Bill Owen, a spirited nonagenarian from Dartmouth, recalled a harrowing tale of narrowly escaping the Halifax Explosion’s fury. Not completely certain if he’s the last survivor, Owen’s humility shines through. “I’m not one for recognition,” he mentioned, but given his age, there aren’t many survivors remaining.
Owen’s life began in a home on Prince Street in Dartmouth. He was merely seven months old when the fateful collision between Imo and Mount Blanc rattled the harbour. “The canopy my mother placed over my crib shielded me from shards of shattered glass,” he reminisced. Owen’s sister also escaped unscathed, even though she was blown down the stairs during the explosion.
Dartmouth: A Close-Knit Community
Post-explosion, Owen’s blacksmith father worked relentlessly, reflecting the Dartmouth community’s collective spirit. “People looked out for each other here,” Owen said. The depression era brought challenges, but with a sole minister, priest, doctor, and a few police officers, Dartmouth was a haven where everyone wore multiple hats, offering support and camaraderie.
Mischievous adventures during Owen’s youth often led to some repercussions. Recalling a school memory, Owen shared, “When I once laughed at my teacher, Mr. Cohoon, he was less than pleased. My arm paid the price.”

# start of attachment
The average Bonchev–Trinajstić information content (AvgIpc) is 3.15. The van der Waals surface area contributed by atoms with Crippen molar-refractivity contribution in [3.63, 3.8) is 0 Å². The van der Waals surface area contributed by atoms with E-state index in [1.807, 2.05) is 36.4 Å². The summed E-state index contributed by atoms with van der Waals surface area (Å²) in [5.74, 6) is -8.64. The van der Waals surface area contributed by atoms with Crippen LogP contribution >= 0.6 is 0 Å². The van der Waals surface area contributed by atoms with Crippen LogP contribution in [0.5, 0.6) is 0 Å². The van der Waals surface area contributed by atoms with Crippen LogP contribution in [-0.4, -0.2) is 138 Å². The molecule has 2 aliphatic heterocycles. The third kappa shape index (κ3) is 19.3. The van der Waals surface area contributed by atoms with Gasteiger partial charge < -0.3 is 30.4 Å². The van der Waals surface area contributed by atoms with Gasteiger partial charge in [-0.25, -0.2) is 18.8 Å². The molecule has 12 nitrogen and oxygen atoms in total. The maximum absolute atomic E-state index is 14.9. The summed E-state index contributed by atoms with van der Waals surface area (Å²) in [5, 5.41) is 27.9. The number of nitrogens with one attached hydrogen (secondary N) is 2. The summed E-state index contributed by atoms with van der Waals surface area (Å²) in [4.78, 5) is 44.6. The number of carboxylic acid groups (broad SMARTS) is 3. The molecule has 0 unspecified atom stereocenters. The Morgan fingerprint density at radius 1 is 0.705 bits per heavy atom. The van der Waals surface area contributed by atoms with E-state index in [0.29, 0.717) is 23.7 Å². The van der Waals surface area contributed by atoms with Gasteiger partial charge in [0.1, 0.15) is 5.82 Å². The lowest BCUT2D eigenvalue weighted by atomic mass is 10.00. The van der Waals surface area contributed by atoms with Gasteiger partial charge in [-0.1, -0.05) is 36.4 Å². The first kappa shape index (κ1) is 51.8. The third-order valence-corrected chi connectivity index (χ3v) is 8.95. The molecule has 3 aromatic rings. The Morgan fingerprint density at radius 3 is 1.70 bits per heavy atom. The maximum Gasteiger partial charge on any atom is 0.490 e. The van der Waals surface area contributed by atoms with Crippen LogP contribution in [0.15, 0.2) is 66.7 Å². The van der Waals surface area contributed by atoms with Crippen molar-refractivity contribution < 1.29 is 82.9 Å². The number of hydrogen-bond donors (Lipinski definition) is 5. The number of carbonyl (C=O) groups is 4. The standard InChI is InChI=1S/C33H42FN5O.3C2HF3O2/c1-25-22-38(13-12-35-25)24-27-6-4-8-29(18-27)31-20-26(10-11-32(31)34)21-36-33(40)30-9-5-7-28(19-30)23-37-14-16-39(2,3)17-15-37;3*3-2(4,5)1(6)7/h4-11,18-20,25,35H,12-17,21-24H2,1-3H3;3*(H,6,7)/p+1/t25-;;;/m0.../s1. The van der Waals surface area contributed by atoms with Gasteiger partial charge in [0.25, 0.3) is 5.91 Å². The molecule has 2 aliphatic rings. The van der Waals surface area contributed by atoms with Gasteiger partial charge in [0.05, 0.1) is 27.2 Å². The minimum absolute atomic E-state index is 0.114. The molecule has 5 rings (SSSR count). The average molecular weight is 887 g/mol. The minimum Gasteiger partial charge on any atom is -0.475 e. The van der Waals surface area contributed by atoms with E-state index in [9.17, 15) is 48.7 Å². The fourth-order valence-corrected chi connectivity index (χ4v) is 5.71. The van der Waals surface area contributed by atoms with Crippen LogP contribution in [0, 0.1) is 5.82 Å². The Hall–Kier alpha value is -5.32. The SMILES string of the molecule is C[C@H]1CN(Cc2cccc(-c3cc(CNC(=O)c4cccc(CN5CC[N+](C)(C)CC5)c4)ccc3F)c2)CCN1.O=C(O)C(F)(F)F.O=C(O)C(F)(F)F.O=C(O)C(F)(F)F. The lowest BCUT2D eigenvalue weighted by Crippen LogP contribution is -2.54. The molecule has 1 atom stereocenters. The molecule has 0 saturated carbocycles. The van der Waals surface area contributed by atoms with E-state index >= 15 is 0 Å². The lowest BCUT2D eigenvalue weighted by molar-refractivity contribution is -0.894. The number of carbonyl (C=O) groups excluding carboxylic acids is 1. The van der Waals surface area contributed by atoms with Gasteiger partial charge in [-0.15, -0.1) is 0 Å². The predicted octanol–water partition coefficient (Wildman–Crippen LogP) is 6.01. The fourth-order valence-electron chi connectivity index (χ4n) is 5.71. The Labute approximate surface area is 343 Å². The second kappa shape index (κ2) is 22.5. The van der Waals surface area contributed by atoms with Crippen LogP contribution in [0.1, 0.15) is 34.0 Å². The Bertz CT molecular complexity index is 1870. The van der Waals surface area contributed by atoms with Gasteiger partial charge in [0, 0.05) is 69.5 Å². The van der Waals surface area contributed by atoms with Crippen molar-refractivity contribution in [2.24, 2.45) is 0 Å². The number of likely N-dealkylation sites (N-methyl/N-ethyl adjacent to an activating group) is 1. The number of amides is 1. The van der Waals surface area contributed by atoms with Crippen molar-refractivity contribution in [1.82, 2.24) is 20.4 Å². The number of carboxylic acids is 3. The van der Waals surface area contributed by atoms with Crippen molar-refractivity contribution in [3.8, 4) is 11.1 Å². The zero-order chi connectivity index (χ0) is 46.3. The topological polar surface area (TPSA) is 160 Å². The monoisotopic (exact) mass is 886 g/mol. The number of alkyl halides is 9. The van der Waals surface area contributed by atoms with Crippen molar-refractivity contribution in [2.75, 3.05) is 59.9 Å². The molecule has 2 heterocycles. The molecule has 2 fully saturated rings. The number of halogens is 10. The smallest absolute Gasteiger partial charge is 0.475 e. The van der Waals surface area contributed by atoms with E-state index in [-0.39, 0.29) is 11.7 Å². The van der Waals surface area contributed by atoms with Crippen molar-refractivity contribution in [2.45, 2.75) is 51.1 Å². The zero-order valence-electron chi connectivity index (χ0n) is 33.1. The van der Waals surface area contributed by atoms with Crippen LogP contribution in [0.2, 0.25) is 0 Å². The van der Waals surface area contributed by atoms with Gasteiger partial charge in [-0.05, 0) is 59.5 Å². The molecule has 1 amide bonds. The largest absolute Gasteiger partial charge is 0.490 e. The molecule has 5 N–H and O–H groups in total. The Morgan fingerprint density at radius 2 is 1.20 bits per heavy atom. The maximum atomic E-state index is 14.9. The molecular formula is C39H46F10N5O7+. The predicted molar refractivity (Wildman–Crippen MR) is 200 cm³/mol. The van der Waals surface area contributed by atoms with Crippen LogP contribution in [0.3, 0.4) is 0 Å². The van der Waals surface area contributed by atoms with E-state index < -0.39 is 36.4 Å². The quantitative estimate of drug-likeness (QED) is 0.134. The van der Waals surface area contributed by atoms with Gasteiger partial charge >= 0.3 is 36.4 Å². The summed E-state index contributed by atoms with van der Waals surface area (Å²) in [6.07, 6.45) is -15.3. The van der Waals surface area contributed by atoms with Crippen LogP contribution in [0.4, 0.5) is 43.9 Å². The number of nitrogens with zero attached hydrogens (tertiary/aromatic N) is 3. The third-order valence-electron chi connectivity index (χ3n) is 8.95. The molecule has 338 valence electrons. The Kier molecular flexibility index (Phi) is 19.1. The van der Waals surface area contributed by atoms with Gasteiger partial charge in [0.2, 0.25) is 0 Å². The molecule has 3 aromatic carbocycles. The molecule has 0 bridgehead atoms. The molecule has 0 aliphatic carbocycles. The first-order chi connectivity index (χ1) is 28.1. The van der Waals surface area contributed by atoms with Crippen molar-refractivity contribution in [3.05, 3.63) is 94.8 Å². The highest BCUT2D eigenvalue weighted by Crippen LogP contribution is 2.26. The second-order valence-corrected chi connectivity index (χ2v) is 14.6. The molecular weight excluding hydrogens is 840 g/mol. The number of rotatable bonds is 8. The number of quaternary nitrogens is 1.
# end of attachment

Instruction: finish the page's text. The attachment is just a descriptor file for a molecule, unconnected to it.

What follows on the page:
Early Employment and Adventures
Owen’s journey into the workforce began at T. Eaton’s in 1933, earning him $7 weekly for a strenuous 63-hour workweek. Navigating the challenges of the first superstores, known as “groceterias,” he recounted how a ferry ride to work would often separate boys from girls and share space with horses and trollies. Owen also made a mark as a goalie for the Halifax Herald Hockey team, boasting about his shutout mention in a newspaper column.
As a lively youngster, Owen was never one to shy away from some fun and mischief. Sneaking into dances with a pint of rum hidden away and blending it with pop ensured he and his friends had a memorable evening.
Service, Love, and Business Endeavours
Owen enlisted in the reserves in 1934 and was battle-ready by the outbreak of WWII in 1939. Serving diligently on the Frontenac 335, Owen returned to Dartmouth in 1945, though many of his comrades weren’t as fortunate.
His connection to the Micmac Aquatic Club began in the 1940s, with Owen highlighting the rigorous entry procedures and the fun-filled rivalry with Banook members.
Love blossomed when Owen, then 39, met Glady while working at Atlantic Packers. Their encounter was serendipitous, leading to a lifelong partnership. Atlantic Packers was at the forefront of refrigeration in Dartmouth, replacing traditional ice blocks.
Owen’s entrepreneurial spirit emerged when he decided to be his own boss, launching Dahlia Market with a loan of $1,500. His retirement came 16 years later, after which he lost Glady in 2001.
Owen’s life, filled with movies, bowling, and hosting events, is a testament to his vibrant spirit. One of his memorable roles was in the movie ‘Shattered City,’ where he portrayed an explosion survivor. Offering a simple mantra for life, Owen emphasized, “Be kind, stand your ground, and be open to taking risks. It’s often worth the gamble.”